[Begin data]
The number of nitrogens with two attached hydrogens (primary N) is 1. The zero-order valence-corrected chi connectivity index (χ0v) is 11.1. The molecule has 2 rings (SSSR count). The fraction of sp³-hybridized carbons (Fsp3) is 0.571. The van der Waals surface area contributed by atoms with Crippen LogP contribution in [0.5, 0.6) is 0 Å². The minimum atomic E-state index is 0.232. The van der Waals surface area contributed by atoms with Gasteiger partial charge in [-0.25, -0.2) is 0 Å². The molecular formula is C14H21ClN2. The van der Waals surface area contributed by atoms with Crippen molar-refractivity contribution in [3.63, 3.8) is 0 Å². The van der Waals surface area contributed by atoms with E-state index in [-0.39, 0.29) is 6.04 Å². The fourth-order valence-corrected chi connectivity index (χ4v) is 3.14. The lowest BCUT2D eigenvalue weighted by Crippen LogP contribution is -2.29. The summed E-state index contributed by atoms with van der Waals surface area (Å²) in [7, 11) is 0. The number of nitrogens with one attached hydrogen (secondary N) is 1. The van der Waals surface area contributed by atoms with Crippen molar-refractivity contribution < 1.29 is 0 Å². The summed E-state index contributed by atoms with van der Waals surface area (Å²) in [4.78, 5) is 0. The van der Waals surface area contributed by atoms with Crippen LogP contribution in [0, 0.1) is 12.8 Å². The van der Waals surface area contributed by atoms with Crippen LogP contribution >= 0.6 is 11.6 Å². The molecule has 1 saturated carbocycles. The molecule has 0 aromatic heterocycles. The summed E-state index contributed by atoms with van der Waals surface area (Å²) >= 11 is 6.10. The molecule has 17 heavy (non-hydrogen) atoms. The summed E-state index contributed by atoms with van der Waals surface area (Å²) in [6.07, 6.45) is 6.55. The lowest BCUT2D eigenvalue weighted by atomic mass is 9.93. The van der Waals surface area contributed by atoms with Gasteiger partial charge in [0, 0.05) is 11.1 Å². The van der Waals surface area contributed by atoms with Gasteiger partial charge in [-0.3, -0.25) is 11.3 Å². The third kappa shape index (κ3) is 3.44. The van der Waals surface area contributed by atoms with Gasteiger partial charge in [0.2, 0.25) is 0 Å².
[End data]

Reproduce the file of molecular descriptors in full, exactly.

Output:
The number of nitrogens with two attached hydrogens (primary N) is 1. The zero-order valence-corrected chi connectivity index (χ0v) is 11.1. The molecule has 2 rings (SSSR count). The fraction of sp³-hybridized carbons (Fsp3) is 0.571. The van der Waals surface area contributed by atoms with Crippen LogP contribution in [0.5, 0.6) is 0 Å². The minimum atomic E-state index is 0.232. The van der Waals surface area contributed by atoms with Gasteiger partial charge in [-0.25, -0.2) is 0 Å². The molecular formula is C14H21ClN2. The van der Waals surface area contributed by atoms with Crippen molar-refractivity contribution in [3.63, 3.8) is 0 Å². The van der Waals surface area contributed by atoms with E-state index in [-0.39, 0.29) is 6.04 Å². The fourth-order valence-corrected chi connectivity index (χ4v) is 3.14. The lowest BCUT2D eigenvalue weighted by Crippen LogP contribution is -2.29. The summed E-state index contributed by atoms with van der Waals surface area (Å²) in [7, 11) is 0. The number of nitrogens with one attached hydrogen (secondary N) is 1. The van der Waals surface area contributed by atoms with Crippen molar-refractivity contribution < 1.29 is 0 Å². The summed E-state index contributed by atoms with van der Waals surface area (Å²) in [4.78, 5) is 0. The van der Waals surface area contributed by atoms with Crippen LogP contribution in [0, 0.1) is 12.8 Å². The van der Waals surface area contributed by atoms with Crippen LogP contribution >= 0.6 is 11.6 Å². The molecule has 1 saturated carbocycles. The molecule has 0 aromatic heterocycles. The summed E-state index contributed by atoms with van der Waals surface area (Å²) >= 11 is 6.10. The molecule has 17 heavy (non-hydrogen) atoms. The summed E-state index contributed by atoms with van der Waals surface area (Å²) in [6.07, 6.45) is 6.55. The lowest BCUT2D eigenvalue weighted by atomic mass is 9.93. The van der Waals surface area contributed by atoms with Gasteiger partial charge in [0, 0.05) is 11.1 Å². The van der Waals surface area contributed by atoms with Gasteiger partial charge in [-0.3, -0.25) is 11.3 Å². The third kappa shape index (κ3) is 3.44. The van der Waals surface area contributed by atoms with Gasteiger partial charge in [0.2, 0.25) is 0 Å².